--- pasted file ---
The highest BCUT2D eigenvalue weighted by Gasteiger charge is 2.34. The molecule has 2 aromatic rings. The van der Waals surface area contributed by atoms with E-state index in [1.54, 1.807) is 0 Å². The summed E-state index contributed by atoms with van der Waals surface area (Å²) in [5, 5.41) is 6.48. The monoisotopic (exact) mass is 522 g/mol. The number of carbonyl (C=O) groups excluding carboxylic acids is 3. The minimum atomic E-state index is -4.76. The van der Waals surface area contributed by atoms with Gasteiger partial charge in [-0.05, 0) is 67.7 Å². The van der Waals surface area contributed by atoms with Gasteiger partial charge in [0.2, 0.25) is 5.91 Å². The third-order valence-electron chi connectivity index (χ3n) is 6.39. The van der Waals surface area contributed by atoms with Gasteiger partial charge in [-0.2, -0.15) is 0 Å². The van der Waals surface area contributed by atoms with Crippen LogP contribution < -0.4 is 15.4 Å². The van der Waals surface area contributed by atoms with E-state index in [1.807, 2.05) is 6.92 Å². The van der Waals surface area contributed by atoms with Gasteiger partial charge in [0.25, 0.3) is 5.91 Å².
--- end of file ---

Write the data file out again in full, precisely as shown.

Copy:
The highest BCUT2D eigenvalue weighted by Gasteiger charge is 2.34. The molecule has 2 aromatic rings. The van der Waals surface area contributed by atoms with E-state index in [1.54, 1.807) is 0 Å². The summed E-state index contributed by atoms with van der Waals surface area (Å²) in [5, 5.41) is 6.48. The monoisotopic (exact) mass is 522 g/mol. The number of carbonyl (C=O) groups excluding carboxylic acids is 3. The minimum atomic E-state index is -4.76. The van der Waals surface area contributed by atoms with Gasteiger partial charge in [-0.05, 0) is 67.7 Å². The van der Waals surface area contributed by atoms with Gasteiger partial charge in [0.2, 0.25) is 5.91 Å². The third-order valence-electron chi connectivity index (χ3n) is 6.39. The van der Waals surface area contributed by atoms with Gasteiger partial charge in [-0.2, -0.15) is 0 Å². The van der Waals surface area contributed by atoms with Crippen LogP contribution < -0.4 is 15.4 Å². The van der Waals surface area contributed by atoms with E-state index in [1.807, 2.05) is 6.92 Å². The van der Waals surface area contributed by atoms with Gasteiger partial charge in [0.25, 0.3) is 5.91 Å².